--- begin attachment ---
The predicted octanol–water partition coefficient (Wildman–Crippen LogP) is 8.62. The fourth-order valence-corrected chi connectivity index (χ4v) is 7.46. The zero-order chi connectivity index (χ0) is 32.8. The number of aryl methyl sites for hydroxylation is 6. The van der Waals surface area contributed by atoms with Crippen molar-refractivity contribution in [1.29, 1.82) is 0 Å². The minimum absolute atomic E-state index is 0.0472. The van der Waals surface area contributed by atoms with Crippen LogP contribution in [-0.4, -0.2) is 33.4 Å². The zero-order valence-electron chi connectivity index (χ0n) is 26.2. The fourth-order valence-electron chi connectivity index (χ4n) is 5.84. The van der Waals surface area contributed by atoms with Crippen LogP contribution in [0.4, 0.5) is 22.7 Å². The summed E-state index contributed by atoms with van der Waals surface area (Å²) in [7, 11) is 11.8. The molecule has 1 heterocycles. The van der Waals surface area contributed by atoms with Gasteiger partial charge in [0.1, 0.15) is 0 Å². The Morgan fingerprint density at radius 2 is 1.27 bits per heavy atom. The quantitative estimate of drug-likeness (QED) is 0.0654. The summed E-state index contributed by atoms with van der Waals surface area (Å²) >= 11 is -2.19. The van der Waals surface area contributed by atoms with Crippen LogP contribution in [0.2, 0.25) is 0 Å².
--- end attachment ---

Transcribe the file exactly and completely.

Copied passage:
The predicted octanol–water partition coefficient (Wildman–Crippen LogP) is 8.62. The fourth-order valence-corrected chi connectivity index (χ4v) is 7.46. The zero-order chi connectivity index (χ0) is 32.8. The number of aryl methyl sites for hydroxylation is 6. The van der Waals surface area contributed by atoms with Crippen molar-refractivity contribution in [1.29, 1.82) is 0 Å². The minimum absolute atomic E-state index is 0.0472. The van der Waals surface area contributed by atoms with Crippen LogP contribution in [-0.4, -0.2) is 33.4 Å². The zero-order valence-electron chi connectivity index (χ0n) is 26.2. The fourth-order valence-electron chi connectivity index (χ4n) is 5.84. The van der Waals surface area contributed by atoms with Crippen LogP contribution in [0.4, 0.5) is 22.7 Å². The summed E-state index contributed by atoms with van der Waals surface area (Å²) in [7, 11) is 11.8. The molecule has 1 heterocycles. The van der Waals surface area contributed by atoms with Gasteiger partial charge in [0.1, 0.15) is 0 Å². The Morgan fingerprint density at radius 2 is 1.27 bits per heavy atom. The quantitative estimate of drug-likeness (QED) is 0.0654. The summed E-state index contributed by atoms with van der Waals surface area (Å²) >= 11 is -2.19. The van der Waals surface area contributed by atoms with Crippen LogP contribution in [0.2, 0.25) is 0 Å².